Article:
Wednesday, 23 February 2011

Boys in the Shower (Weird Science and Elephant)

It was Hitchcock, of course, who first identified the shower as a perversely contradictory site of security and vulnerability. The slasher film, in nod to the master, has made homage almost mandatory, and turned the location into one as iconographic as the saloon in the western. (A reasonably thorough look at shower scenes in the films of Brian De Palma is here.)

The other genre to buy wholesale into the shower scene has been the teen movie. In these films (and I’m thinking of John Hughes defined 80s period and beyond) the shower can be a site of both stimulation and dread; the twin poles represented by Porky’s and Carrie respectively. Plenty of savvy filmmakers have productively tapped into the crippling body neurosis that tends to mark our adolescent years by exploiting the fear of communal showing, but it is interesting to note how often initial sexual experiences (fantasised or otherwise) seem to take place in this unsanctified space.

In the opening scene of Hughes’ Weird Science, the two geeks, Gary and Wyatt, watch a female gymnastics class from the sidelines. “Do you know what I’d like to do?” asks Gary, almost rhetorically. “Shower with them” Wyatt responds breathlessly, letting the word roll about in his mouth and mix with his saliva. True to their word, when the two boys create their ideal submissive woman it is the first thing they make her do. The iconic scene of Kelly leBrock lathering her naked body as the boys look on ends with a visual punch line. As their creation exits we see the boys in their sodden pants and trainers, the inspective gaze of their computer generated offspring being too much to bear.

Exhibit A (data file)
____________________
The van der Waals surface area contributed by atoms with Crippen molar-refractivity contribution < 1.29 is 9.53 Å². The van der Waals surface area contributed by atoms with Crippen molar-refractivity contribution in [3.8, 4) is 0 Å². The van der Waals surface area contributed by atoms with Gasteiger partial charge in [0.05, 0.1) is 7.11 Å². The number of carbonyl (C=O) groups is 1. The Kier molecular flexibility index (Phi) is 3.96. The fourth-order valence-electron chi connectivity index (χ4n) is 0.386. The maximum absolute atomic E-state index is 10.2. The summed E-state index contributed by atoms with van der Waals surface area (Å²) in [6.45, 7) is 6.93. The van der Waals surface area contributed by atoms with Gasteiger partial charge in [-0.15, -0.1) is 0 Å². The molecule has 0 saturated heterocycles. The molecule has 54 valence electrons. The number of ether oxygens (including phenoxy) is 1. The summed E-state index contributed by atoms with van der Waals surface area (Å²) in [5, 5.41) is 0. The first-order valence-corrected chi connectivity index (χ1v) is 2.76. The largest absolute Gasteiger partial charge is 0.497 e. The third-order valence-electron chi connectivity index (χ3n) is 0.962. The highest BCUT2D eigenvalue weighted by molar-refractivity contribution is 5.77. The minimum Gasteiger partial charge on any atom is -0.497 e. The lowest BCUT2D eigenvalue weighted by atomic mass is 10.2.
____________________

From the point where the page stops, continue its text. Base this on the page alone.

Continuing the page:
As the film continues so does the linking of showers and sex. Gary and Wyatt hole themselves up in the bathroom as a house party rages downstairs. When their twin desired objects, Deb and Hilly, enter the room, the boys again find refuge in their favourite spot. Later, when Deb and Hilly bump into Lisa she offers the less mature girls some advice: “If you get the chance... shower with them. I did. It’s a mindscrambler...ohhhh...hurts so good.”

In the teenage imagination, the shower is the first port of call for libidinal imaginings. The scenes of Gary and Wyatt in the shower together find an echo in Gus Van Sant’s far darker examination of adolescent frustration, Elephant. Here hormonal urges reach expression in a high school massacre, but not before Van Sant’s two outsiders, Alex and Eric, have had their own shower scene. Van Sant seems to prick at liberal consciousness by having his two killers kiss. The scene is knowingly and frustratingly ambiguous. Perhaps we should see the shower as the only space where the two feel safe enough to express homosexual feelings, or perhaps we should view the kiss merely as the only possible outlet for any physical connection, homosexual or otherwise: “I’ve never kissed anyone before. Have you?” asks Eric.

Whilst in Hughes’ film the shower is a site for lust and voyeurism, Van Sant sees it a place for sad, sexless sexuality. In his later film Paranoid Park, the young skateboarder guilty of a gruesome accidental killing finds the shower as the only place the vent his deep sense of remorse.

The scene ends with the boy (another Alex) slowly sinking to the floor much like Janet Leigh in Hitchcock’s infamous scene (and Anne Heche in Van Sant’s own remake). She had paid the ultimate price for her transgression, but Alex can only wish for death.

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